Fri, Dec 31, 2004 - Page 8 News List

It's time for Taiwan to get tough on crime

By Yang Shu-lung楊士隆

In Taiwan, people almost daily hear about incidents of kidnapping, coercion, homicide, looting, disfigurement [by others] with sulfuric acid, assault, shootings and other criminal cases. On top of these crimes, the emergence of all sorts of dangerous behavior, such as the recent "rice" and gas bombings, makes our society increasingly violent. The country's fierce political battles often overshadow the issue of violent crime, although the media tend to cover individual incidents extensively. Domestic violence, child abuse, sexual violence, gang wars and other social problems occur all the time, and the public needs to be aware of the huge social toll violence exacts.

According to statistics compiled by the Ministry of the Interior's National Police Administration, an average of around 10,000 violent crimes have occurred each year over the past 10 years. From January to November this year, 11,353 violent crimes (including homicide, kidnapping, armed robbery, assault, extortion and rape) were reported. From January to October, district courts prosecuted 2,166 people for alleged violations of the Statute Regulating Firearms, Ammunition, Knives and Other Deadly Weapons (槍砲彈藥刀械管制條例), a 3.7 percent increase on the previous year. We can estimate that about 260,000 households in Taiwan have experienced violence, based on information gleaned from a sample of 7,026,174 households.

Violent crime not only harms people physically through disfigurement, infertility, hearing and visual impairment, brain damage, HIV infection and so on, it also causes psychological problems, which can take the form of depression, mood swings, drug abuse, post-traumatic stress disorder, nightmares, anxiety, fear and fatigue.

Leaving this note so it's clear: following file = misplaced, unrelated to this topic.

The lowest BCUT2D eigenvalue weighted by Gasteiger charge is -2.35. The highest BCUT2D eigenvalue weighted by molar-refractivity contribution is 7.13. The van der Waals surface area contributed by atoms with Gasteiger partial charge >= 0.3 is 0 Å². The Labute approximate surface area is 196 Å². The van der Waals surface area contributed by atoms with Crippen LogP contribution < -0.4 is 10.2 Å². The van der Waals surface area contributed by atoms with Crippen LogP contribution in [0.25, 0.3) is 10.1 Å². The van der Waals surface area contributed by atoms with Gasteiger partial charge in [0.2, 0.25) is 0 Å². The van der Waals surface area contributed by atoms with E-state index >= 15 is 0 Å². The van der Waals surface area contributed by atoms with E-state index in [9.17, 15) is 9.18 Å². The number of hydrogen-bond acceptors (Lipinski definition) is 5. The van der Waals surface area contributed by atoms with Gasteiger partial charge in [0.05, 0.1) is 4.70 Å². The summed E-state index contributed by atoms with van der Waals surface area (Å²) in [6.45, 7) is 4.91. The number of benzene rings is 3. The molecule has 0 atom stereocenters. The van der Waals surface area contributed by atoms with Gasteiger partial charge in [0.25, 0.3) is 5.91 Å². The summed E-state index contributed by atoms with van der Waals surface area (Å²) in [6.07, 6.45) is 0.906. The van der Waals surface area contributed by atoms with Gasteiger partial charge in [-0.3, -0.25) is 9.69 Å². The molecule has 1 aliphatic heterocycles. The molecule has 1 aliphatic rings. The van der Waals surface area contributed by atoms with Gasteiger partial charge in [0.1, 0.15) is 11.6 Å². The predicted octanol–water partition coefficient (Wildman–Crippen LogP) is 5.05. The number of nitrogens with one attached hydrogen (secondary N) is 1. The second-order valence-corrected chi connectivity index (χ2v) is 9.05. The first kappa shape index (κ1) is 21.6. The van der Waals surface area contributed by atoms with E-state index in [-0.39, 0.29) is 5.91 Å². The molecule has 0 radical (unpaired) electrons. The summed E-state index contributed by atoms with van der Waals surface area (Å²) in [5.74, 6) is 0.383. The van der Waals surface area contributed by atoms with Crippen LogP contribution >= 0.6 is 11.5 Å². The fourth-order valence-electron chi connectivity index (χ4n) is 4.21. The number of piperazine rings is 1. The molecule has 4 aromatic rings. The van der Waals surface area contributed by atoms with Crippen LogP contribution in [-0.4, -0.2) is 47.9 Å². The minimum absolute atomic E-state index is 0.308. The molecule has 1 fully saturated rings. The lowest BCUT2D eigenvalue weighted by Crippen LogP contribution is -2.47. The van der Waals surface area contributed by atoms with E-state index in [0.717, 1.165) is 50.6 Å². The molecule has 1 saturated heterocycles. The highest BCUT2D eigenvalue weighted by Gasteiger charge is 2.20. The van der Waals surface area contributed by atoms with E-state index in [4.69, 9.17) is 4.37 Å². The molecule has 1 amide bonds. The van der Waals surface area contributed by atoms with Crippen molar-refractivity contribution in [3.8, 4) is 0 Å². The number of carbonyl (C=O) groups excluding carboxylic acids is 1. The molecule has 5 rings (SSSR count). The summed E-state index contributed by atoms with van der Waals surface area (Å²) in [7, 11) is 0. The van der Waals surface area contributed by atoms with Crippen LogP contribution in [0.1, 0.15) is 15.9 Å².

A study conducted by the US Department of Justice confirmed that victims of criminal violence suffer the additional burdens of having to pay for medical and psychological treatment, a loss of income and a decrease in productivity, as well as intangible losses, such as a reduction in the quality of life. These losses can even influence the nation's economy. Without doubt, every country, society and individual must pay the price for criminal violence.

Faced with the prevalence of violence in society, we need to be aware that violent crimes are usually preceded by danger signs, such as frequent quarrels, fights, verbal or written threats and other similar indicators. We should be on the lookout for these signs and refrain from verbal provocation to prevent any possible tragedy. The government should address the prevention of violence from a very fundamental level. People should be encouraged to attend courses on anger management, interpersonal relationship skills and promoting their "emotional quotient." The police administration and the justice department should continue to enforce gun control measures and severely punish any violent act to prevent further tragedies.

No matter what the causes of violence are, a person who commits a violent crime should not be allowed to escape their responsibilities, even if they claim to have acted with high-minded motives or because of mental illness. They should be held responsible for inflicting irreversible fear and pain on their victims and the general public; otherwise, how can social justice be achieved?

Finally, preventing violence is the responsibility of every citizen. We should act with a sense of social justice and reject violence. In this way, we can finally bring back a safe living environment.

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